I spend a lot of time working with strobes. As a commercial advertising photographer I find myself in many situations requiring some pretty complex lighting solutions. Don’t get me wrong, strobes are super groovy and lighting challenges are always relished but there is something really magical about shedding the hardware.
Every once in a while I enjoy shooting with just a light meter, camera, a card and available light. No computers, strobes, cords, flags, stands or radio syncs. I was recently contacted by Jennifer Ludington, owner of A2O Fitness, who was just asked to be a contributor to a major grocery chains blog as nutrition/fitness expert.
We decided to shoot her portraits at her place. Having been in A2O Fitness many times I thought this could be a perfect for available light photography. A couple small roll up doors, a beige building across the street bathed in glorious sunlight and a wall of mirrors.
For the shoot, I set my ISO at 1000 and shot the images at between f 2.8 – 4.5. I wanted the viewer to know it was a gym but wanted to convert the visual chaos of gym equipment into interesting shapes. The sweet grain at 1000 ISO was perfect for what we wanted. So we simply wandered around the gym and l placed her in various lighting schemes. In the old days, when we shot film or when digital cameras required we shoot closer to ISO 100-400 in order to get a decent noise level, we would bring in all kinds of lighting equipemnt to achieve aesthetic we wanted.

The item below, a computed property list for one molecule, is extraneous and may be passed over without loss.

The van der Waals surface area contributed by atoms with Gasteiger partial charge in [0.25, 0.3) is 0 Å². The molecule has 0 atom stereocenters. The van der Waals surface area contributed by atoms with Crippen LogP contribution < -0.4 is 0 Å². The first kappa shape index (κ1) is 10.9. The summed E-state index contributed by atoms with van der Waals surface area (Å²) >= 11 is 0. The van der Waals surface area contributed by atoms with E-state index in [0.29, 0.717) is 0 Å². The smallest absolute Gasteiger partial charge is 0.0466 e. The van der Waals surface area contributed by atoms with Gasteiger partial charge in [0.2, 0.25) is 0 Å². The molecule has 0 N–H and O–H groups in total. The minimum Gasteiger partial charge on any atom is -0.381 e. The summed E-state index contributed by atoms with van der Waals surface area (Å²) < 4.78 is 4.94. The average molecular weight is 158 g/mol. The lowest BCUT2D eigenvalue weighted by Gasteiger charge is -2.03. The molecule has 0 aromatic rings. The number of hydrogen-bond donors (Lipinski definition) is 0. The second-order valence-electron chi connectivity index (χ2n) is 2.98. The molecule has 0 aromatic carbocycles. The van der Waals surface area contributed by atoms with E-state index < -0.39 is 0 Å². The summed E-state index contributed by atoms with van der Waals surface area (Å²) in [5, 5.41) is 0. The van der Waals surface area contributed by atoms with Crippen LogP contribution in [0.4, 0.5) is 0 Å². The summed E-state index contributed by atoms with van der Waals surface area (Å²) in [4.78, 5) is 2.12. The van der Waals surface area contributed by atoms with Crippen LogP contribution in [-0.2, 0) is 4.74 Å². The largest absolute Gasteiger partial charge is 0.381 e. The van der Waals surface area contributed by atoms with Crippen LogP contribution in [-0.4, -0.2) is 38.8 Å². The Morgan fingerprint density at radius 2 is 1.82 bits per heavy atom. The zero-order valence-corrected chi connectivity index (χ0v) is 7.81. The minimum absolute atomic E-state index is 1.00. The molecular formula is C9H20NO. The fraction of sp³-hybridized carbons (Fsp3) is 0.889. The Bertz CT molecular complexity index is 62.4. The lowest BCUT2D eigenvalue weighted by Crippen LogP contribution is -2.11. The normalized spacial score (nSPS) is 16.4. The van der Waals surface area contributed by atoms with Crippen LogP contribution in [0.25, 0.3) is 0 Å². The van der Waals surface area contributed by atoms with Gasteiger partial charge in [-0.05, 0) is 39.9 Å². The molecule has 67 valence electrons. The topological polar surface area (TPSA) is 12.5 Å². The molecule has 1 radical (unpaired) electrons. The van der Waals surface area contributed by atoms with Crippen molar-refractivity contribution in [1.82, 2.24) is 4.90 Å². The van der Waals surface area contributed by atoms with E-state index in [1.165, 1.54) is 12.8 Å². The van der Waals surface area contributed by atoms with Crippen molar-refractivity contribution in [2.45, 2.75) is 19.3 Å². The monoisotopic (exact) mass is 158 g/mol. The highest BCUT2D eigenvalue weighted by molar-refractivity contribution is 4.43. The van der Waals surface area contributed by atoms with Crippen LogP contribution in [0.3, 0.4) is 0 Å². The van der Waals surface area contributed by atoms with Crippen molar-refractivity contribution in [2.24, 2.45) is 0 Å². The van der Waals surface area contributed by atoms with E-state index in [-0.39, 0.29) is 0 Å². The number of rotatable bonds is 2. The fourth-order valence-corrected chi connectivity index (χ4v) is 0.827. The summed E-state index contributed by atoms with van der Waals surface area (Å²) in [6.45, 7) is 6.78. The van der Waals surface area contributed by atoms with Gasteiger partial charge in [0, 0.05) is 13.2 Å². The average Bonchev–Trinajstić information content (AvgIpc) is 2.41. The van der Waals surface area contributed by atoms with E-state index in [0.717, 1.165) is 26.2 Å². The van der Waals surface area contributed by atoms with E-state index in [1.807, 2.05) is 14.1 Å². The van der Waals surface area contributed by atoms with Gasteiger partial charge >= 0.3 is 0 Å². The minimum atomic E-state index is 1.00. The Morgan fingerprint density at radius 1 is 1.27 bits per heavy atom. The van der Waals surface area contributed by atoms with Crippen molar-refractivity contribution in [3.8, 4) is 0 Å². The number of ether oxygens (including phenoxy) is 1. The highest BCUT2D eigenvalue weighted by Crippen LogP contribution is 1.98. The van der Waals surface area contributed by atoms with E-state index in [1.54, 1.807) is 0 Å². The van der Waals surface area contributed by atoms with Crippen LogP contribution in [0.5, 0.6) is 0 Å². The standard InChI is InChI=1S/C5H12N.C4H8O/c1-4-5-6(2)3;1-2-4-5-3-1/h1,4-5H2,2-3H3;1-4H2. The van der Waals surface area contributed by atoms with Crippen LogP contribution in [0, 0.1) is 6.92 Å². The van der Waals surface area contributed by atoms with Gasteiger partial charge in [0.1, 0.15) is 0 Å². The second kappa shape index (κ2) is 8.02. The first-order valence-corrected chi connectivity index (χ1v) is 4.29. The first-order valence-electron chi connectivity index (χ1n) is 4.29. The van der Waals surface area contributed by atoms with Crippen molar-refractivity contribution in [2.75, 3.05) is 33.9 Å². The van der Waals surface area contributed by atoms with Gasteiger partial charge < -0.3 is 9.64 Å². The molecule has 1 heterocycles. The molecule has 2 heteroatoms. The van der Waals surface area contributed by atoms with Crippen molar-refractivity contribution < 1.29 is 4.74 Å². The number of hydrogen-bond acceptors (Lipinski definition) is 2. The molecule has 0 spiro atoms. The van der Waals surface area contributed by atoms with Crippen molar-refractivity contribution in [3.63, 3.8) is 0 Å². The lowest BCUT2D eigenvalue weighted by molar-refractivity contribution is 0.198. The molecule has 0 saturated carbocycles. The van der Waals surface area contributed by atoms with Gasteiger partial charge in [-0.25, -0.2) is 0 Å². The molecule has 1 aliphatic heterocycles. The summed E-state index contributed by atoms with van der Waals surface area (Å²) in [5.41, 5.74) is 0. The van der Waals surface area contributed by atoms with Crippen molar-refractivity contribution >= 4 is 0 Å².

Now shooting at 1000 ISO or even higher provides us with endless options and possibilities. Shoots that would normally take us half a day can be completed in under an hour, with more natural results. With instant feedback from your camera’s viewer you can literally mimic some pretty sophisticated studio lighting with the available light. It only requires that you realy look around and see whats there. Then, take advantage of it.
All the images in this post were shot for Jennifer Ludington’s Fitness Spokesman campaign inside her facility with just a Canon 5D Mark II and a 70-200. All available light. So if you feel the need to shed the hardware as well, give it a try. Try shooting a self assignment indoors with just your camera and a subject. I think you will be amazed at what beautiful light is actually bouncing around those rooms.